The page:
Trying to Find Information About Gottschee Resettlements / Gottscheers / Gottschee Germans

Oct 2013
A couple of links:

on the history of Gottscheer, Dr. Erich Petschauer's work. In German, but I recommend it: not too long but covers the theme well (I checked a translating-machine, it gives a readable version in English).

- Gottschee / Kocevje - 11. bis 13. Jahrhundert
- Gottschee / Kocevje - 14. Jahrhundert
- Gottschee / Kocevje - 15. Jahrhundert
- Gottschee / Kocevje - 16. Jahrhundert
- Gottschee / Kocevje - 17. Jahrhundert
- Gottschee / Kocevje - 18. Jahrhundert
- Gottschee / Kocevje - 19. Jahrhundert
- Das 20. Jahrhundert / I., Dr. Erich Petschauer, 1980
- Das 20. Jahrhundert / II., Dr. Erich Petschauer, 1980
- Gottschee / Kocevje - 20. Jahrhundert / III., Dr. Erich Petschauer , 1980

on Wilhelm Lampeter (in German ... ):

- Wilhelm Lampeter, Lagebericht vom 17.02.1942.
- Gottschee / Gottscheer

on the expulsion / deportation of the Slovene (it's in German ... again ...):

- Absiedlung / Deportation der Slowenen aus der Untersteiermark durch die nationalsozialistische EWZ - Einwandererzentralstelle des Chefs der Sicherheitspolizei und des SD, Litzmannstadt,3. Oktober 1943.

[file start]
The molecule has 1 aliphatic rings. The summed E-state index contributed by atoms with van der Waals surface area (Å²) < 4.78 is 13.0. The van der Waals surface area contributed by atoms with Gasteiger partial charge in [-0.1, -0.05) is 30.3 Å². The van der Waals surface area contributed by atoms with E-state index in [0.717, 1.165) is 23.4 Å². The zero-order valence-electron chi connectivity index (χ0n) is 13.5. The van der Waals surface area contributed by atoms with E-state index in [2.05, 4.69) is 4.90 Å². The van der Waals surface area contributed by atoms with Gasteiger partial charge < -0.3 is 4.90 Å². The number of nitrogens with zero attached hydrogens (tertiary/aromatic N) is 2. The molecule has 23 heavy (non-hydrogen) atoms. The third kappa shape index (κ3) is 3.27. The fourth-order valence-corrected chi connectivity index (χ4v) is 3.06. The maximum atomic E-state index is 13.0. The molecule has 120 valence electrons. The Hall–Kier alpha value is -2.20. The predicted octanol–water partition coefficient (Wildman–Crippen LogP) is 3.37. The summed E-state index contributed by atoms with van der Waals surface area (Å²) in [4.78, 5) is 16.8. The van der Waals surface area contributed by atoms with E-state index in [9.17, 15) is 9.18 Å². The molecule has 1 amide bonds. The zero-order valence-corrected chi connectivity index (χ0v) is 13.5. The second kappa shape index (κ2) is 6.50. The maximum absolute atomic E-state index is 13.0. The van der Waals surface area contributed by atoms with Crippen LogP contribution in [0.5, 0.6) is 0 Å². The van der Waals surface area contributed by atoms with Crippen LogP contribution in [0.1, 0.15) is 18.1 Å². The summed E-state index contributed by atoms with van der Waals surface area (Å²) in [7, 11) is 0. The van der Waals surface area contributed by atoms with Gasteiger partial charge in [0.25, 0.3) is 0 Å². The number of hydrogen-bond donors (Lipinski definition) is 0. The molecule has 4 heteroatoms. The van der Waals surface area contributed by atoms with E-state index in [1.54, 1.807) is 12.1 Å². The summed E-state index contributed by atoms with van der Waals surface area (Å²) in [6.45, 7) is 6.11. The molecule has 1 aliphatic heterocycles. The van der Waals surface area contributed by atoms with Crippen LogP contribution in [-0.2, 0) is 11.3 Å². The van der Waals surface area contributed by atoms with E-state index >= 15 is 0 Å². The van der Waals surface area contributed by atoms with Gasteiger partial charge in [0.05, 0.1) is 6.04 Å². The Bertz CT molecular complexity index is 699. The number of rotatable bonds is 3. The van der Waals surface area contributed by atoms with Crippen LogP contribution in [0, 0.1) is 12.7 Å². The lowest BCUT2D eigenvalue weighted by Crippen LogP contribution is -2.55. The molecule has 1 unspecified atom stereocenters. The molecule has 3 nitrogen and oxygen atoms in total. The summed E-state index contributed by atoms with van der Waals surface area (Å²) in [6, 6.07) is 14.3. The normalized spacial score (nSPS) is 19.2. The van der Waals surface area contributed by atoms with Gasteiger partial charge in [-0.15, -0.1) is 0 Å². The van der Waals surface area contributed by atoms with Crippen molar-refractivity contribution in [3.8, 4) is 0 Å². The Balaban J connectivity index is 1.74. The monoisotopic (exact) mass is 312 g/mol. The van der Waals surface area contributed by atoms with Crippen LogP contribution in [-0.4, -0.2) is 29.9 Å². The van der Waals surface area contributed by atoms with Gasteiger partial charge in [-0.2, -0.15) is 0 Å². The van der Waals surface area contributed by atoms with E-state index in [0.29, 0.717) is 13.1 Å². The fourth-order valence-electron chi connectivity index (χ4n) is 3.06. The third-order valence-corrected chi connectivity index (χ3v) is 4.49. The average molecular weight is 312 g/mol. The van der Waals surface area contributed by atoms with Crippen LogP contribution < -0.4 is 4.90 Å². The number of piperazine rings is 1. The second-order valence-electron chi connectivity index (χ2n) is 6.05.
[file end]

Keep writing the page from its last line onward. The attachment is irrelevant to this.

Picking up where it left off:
Generally speaking, Gottschee Gottscheer, although mostly in German, is full of informations (there are facsimiles, photos, song recordings, aso).
Feb 2019
Pennsylvania, US

Thank you so much! This is great! This gives me plenty to read... :) That link from that you listed (14th century) will be interesting. My aunt (who is really interested in the Gottchee side of the family, and who has gotten me into it now as well), mentioned that she thought she remembered reading about an "exile". I thought maybe she was referring to the forced resettlement in the 1940's, but she seems to think that the initial move to bring settlers into this remote, densely forested area was by force or as punishment... I just read this statement in that 14th C link, touching on the lack of workforce to handle the territory (using Google translate here):

"The document of 1320 tells us that Meinhart must have started the settlement in Lower Carniola before 1315 and that his son Hermann III. the lengthy planning and settlement preparation has carried out. However, it also gives a perfect information about the origin of the first settlers: they were originally from the fiefs of the Ortenburgers themselves, and when their own human reservoir was exhausted, they resorted to people of the neighbors."

So I guess that during some of these early feuds, people from neighboring areas were forced to be the first to settle and tame the land.... this same 14th Century history mentioned that there was more of a group of predominantly Slovenian background - then a second wave of settlers came later, who were predominantly German.

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